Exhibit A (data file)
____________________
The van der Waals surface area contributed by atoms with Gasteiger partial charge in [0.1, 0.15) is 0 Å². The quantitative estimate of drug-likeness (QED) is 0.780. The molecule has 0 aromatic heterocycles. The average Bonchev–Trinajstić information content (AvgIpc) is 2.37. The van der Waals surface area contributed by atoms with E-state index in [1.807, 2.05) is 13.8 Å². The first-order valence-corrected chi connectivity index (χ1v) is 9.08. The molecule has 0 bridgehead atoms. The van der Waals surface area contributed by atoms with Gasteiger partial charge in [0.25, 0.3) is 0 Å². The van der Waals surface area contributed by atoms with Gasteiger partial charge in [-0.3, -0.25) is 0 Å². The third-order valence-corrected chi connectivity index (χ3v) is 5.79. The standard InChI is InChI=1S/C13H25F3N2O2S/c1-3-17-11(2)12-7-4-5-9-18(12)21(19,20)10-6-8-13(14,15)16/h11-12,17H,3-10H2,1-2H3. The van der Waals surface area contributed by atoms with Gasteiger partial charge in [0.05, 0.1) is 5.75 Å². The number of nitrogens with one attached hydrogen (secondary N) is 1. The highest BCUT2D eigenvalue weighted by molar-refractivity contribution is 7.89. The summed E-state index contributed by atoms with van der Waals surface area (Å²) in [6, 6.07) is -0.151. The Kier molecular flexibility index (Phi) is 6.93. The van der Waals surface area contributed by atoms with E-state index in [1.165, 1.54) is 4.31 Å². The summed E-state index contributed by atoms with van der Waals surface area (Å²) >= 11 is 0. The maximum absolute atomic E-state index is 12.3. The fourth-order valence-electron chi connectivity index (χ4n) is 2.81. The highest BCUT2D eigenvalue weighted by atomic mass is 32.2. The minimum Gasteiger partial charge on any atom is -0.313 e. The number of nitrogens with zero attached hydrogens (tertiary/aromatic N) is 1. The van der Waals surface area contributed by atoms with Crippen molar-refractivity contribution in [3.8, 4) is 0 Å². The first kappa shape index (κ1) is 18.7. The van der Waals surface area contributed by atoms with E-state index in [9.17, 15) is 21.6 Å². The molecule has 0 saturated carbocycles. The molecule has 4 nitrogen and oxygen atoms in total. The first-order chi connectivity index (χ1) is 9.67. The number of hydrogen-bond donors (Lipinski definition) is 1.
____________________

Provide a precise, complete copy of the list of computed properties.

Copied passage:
The van der Waals surface area contributed by atoms with Gasteiger partial charge in [0.1, 0.15) is 0 Å². The quantitative estimate of drug-likeness (QED) is 0.780. The molecule has 0 aromatic heterocycles. The average Bonchev–Trinajstić information content (AvgIpc) is 2.37. The van der Waals surface area contributed by atoms with E-state index in [1.807, 2.05) is 13.8 Å². The first-order valence-corrected chi connectivity index (χ1v) is 9.08. The molecule has 0 bridgehead atoms. The van der Waals surface area contributed by atoms with Gasteiger partial charge in [0.25, 0.3) is 0 Å². The van der Waals surface area contributed by atoms with Gasteiger partial charge in [-0.3, -0.25) is 0 Å². The third-order valence-corrected chi connectivity index (χ3v) is 5.79. The standard InChI is InChI=1S/C13H25F3N2O2S/c1-3-17-11(2)12-7-4-5-9-18(12)21(19,20)10-6-8-13(14,15)16/h11-12,17H,3-10H2,1-2H3. The van der Waals surface area contributed by atoms with Gasteiger partial charge in [0.05, 0.1) is 5.75 Å². The number of nitrogens with one attached hydrogen (secondary N) is 1. The highest BCUT2D eigenvalue weighted by molar-refractivity contribution is 7.89. The summed E-state index contributed by atoms with van der Waals surface area (Å²) in [6, 6.07) is -0.151. The Kier molecular flexibility index (Phi) is 6.93. The van der Waals surface area contributed by atoms with E-state index in [1.165, 1.54) is 4.31 Å². The summed E-state index contributed by atoms with van der Waals surface area (Å²) >= 11 is 0. The maximum absolute atomic E-state index is 12.3. The fourth-order valence-electron chi connectivity index (χ4n) is 2.81. The highest BCUT2D eigenvalue weighted by atomic mass is 32.2. The minimum Gasteiger partial charge on any atom is -0.313 e. The number of nitrogens with zero attached hydrogens (tertiary/aromatic N) is 1. The van der Waals surface area contributed by atoms with Crippen molar-refractivity contribution in [3.8, 4) is 0 Å². The first kappa shape index (κ1) is 18.7. The van der Waals surface area contributed by atoms with E-state index in [9.17, 15) is 21.6 Å². The molecule has 0 saturated carbocycles. The molecule has 4 nitrogen and oxygen atoms in total. The first-order chi connectivity index (χ1) is 9.67. The number of hydrogen-bond donors (Lipinski definition) is 1.